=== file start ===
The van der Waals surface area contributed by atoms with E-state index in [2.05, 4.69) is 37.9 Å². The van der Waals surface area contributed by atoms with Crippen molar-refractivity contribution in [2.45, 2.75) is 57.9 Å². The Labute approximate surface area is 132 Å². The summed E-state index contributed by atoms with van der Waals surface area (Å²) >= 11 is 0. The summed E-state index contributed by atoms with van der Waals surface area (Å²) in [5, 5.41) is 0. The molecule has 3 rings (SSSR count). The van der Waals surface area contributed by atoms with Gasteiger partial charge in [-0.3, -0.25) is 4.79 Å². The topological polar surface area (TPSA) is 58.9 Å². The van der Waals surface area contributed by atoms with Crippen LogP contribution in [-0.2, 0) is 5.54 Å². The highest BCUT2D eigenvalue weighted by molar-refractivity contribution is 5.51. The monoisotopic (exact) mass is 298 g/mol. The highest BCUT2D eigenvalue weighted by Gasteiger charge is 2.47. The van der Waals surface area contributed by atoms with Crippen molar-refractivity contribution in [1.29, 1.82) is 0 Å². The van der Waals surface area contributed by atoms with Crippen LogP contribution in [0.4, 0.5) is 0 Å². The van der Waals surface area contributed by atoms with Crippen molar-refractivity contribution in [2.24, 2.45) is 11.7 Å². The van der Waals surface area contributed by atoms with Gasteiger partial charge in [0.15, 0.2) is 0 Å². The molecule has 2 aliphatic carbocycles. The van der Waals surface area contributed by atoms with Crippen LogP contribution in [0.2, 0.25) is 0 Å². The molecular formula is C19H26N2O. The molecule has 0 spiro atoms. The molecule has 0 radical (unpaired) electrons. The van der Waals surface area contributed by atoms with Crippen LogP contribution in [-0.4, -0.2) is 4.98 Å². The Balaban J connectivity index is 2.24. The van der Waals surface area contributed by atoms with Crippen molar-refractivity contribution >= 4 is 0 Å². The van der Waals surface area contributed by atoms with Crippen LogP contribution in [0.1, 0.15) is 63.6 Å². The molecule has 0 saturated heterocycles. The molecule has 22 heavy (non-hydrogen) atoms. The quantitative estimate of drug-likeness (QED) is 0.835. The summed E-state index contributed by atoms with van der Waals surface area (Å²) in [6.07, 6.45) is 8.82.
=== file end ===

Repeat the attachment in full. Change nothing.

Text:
The van der Waals surface area contributed by atoms with E-state index in [2.05, 4.69) is 37.9 Å². The van der Waals surface area contributed by atoms with Crippen molar-refractivity contribution in [2.45, 2.75) is 57.9 Å². The Labute approximate surface area is 132 Å². The summed E-state index contributed by atoms with van der Waals surface area (Å²) >= 11 is 0. The summed E-state index contributed by atoms with van der Waals surface area (Å²) in [5, 5.41) is 0. The molecule has 3 rings (SSSR count). The van der Waals surface area contributed by atoms with Gasteiger partial charge in [-0.3, -0.25) is 4.79 Å². The topological polar surface area (TPSA) is 58.9 Å². The van der Waals surface area contributed by atoms with Crippen LogP contribution in [-0.2, 0) is 5.54 Å². The highest BCUT2D eigenvalue weighted by molar-refractivity contribution is 5.51. The monoisotopic (exact) mass is 298 g/mol. The highest BCUT2D eigenvalue weighted by Gasteiger charge is 2.47. The van der Waals surface area contributed by atoms with Crippen molar-refractivity contribution in [1.29, 1.82) is 0 Å². The van der Waals surface area contributed by atoms with Crippen LogP contribution in [0.4, 0.5) is 0 Å². The van der Waals surface area contributed by atoms with Crippen molar-refractivity contribution in [2.24, 2.45) is 11.7 Å². The van der Waals surface area contributed by atoms with Gasteiger partial charge in [0.15, 0.2) is 0 Å². The molecule has 2 aliphatic carbocycles. The van der Waals surface area contributed by atoms with Crippen LogP contribution in [0.2, 0.25) is 0 Å². The molecular formula is C19H26N2O. The molecule has 0 spiro atoms. The molecule has 0 radical (unpaired) electrons. The van der Waals surface area contributed by atoms with Crippen LogP contribution in [-0.4, -0.2) is 4.98 Å². The Balaban J connectivity index is 2.24. The van der Waals surface area contributed by atoms with Crippen molar-refractivity contribution >= 4 is 0 Å². The van der Waals surface area contributed by atoms with Crippen LogP contribution in [0.1, 0.15) is 63.6 Å². The molecule has 0 saturated heterocycles. The molecule has 22 heavy (non-hydrogen) atoms. The quantitative estimate of drug-likeness (QED) is 0.835. The summed E-state index contributed by atoms with van der Waals surface area (Å²) in [6.07, 6.45) is 8.82.